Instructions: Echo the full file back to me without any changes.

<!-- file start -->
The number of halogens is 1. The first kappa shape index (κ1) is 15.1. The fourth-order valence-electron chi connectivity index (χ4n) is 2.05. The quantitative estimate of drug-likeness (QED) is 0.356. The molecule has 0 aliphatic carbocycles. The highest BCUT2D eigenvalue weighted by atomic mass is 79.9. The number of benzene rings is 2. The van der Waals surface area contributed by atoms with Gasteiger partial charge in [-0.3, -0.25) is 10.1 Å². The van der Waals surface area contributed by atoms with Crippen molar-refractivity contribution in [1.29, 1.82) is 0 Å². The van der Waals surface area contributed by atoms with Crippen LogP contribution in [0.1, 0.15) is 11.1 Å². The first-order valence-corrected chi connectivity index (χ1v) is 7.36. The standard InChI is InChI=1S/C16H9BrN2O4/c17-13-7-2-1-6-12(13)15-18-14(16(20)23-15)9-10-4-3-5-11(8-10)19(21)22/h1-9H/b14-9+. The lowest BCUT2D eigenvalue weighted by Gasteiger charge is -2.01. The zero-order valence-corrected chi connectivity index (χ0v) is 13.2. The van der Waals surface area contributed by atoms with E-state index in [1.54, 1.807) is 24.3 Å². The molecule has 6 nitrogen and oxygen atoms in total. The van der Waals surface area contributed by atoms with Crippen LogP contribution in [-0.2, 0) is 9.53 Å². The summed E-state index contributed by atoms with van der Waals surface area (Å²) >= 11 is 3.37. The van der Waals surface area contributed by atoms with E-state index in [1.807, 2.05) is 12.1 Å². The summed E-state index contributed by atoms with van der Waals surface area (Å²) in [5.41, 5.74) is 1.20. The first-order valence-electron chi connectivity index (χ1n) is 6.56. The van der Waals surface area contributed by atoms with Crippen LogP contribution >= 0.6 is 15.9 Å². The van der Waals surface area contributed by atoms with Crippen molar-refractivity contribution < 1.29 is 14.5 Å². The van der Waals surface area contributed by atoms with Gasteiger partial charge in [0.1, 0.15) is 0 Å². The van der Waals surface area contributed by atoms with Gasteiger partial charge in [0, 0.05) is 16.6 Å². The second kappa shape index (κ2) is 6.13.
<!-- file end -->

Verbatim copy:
The number of halogens is 1. The first kappa shape index (κ1) is 15.1. The fourth-order valence-electron chi connectivity index (χ4n) is 2.05. The quantitative estimate of drug-likeness (QED) is 0.356. The molecule has 0 aliphatic carbocycles. The highest BCUT2D eigenvalue weighted by atomic mass is 79.9. The number of benzene rings is 2. The van der Waals surface area contributed by atoms with Gasteiger partial charge in [-0.3, -0.25) is 10.1 Å². The van der Waals surface area contributed by atoms with Crippen molar-refractivity contribution in [1.29, 1.82) is 0 Å². The van der Waals surface area contributed by atoms with Crippen LogP contribution in [0.1, 0.15) is 11.1 Å². The first-order valence-corrected chi connectivity index (χ1v) is 7.36. The standard InChI is InChI=1S/C16H9BrN2O4/c17-13-7-2-1-6-12(13)15-18-14(16(20)23-15)9-10-4-3-5-11(8-10)19(21)22/h1-9H/b14-9+. The lowest BCUT2D eigenvalue weighted by Gasteiger charge is -2.01. The zero-order valence-corrected chi connectivity index (χ0v) is 13.2. The van der Waals surface area contributed by atoms with E-state index in [1.54, 1.807) is 24.3 Å². The molecule has 6 nitrogen and oxygen atoms in total. The van der Waals surface area contributed by atoms with Crippen LogP contribution in [-0.2, 0) is 9.53 Å². The summed E-state index contributed by atoms with van der Waals surface area (Å²) >= 11 is 3.37. The van der Waals surface area contributed by atoms with E-state index in [1.807, 2.05) is 12.1 Å². The summed E-state index contributed by atoms with van der Waals surface area (Å²) in [5.41, 5.74) is 1.20. The first-order valence-electron chi connectivity index (χ1n) is 6.56. The van der Waals surface area contributed by atoms with Crippen LogP contribution >= 0.6 is 15.9 Å². The van der Waals surface area contributed by atoms with Crippen molar-refractivity contribution < 1.29 is 14.5 Å². The van der Waals surface area contributed by atoms with Gasteiger partial charge in [0.1, 0.15) is 0 Å². The van der Waals surface area contributed by atoms with Gasteiger partial charge in [0, 0.05) is 16.6 Å². The second kappa shape index (κ2) is 6.13.